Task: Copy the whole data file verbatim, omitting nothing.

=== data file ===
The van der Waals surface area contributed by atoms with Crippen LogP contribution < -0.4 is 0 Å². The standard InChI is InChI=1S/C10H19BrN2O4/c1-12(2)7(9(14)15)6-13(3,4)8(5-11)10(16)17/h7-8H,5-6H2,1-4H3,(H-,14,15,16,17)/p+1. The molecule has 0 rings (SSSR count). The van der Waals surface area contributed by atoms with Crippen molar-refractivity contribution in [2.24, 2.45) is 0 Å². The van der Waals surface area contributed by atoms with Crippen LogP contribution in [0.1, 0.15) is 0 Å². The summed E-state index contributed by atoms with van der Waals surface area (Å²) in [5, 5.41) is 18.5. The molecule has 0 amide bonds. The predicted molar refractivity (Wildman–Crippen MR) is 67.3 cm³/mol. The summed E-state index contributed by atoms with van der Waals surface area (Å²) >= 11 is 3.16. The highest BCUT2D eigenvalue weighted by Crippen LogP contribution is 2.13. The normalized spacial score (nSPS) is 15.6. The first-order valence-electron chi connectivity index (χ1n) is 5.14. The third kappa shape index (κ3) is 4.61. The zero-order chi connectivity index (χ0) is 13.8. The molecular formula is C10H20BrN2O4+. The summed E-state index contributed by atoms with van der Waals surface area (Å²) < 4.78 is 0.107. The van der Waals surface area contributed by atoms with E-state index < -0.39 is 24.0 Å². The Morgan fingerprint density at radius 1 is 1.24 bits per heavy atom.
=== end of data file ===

The van der Waals surface area contributed by atoms with Crippen LogP contribution < -0.4 is 0 Å². The standard InChI is InChI=1S/C10H19BrN2O4/c1-12(2)7(9(14)15)6-13(3,4)8(5-11)10(16)17/h7-8H,5-6H2,1-4H3,(H-,14,15,16,17)/p+1. The molecule has 0 rings (SSSR count). The van der Waals surface area contributed by atoms with Crippen molar-refractivity contribution in [2.24, 2.45) is 0 Å². The van der Waals surface area contributed by atoms with Crippen LogP contribution in [0.1, 0.15) is 0 Å². The summed E-state index contributed by atoms with van der Waals surface area (Å²) in [5, 5.41) is 18.5. The molecule has 0 amide bonds. The predicted molar refractivity (Wildman–Crippen MR) is 67.3 cm³/mol. The summed E-state index contributed by atoms with van der Waals surface area (Å²) >= 11 is 3.16. The highest BCUT2D eigenvalue weighted by Crippen LogP contribution is 2.13. The normalized spacial score (nSPS) is 15.6. The first-order valence-electron chi connectivity index (χ1n) is 5.14. The third kappa shape index (κ3) is 4.61. The zero-order chi connectivity index (χ0) is 13.8. The molecular formula is C10H20BrN2O4+. The summed E-state index contributed by atoms with van der Waals surface area (Å²) < 4.78 is 0.107. The van der Waals surface area contributed by atoms with E-state index < -0.39 is 24.0 Å². The Morgan fingerprint density at radius 1 is 1.24 bits per heavy atom.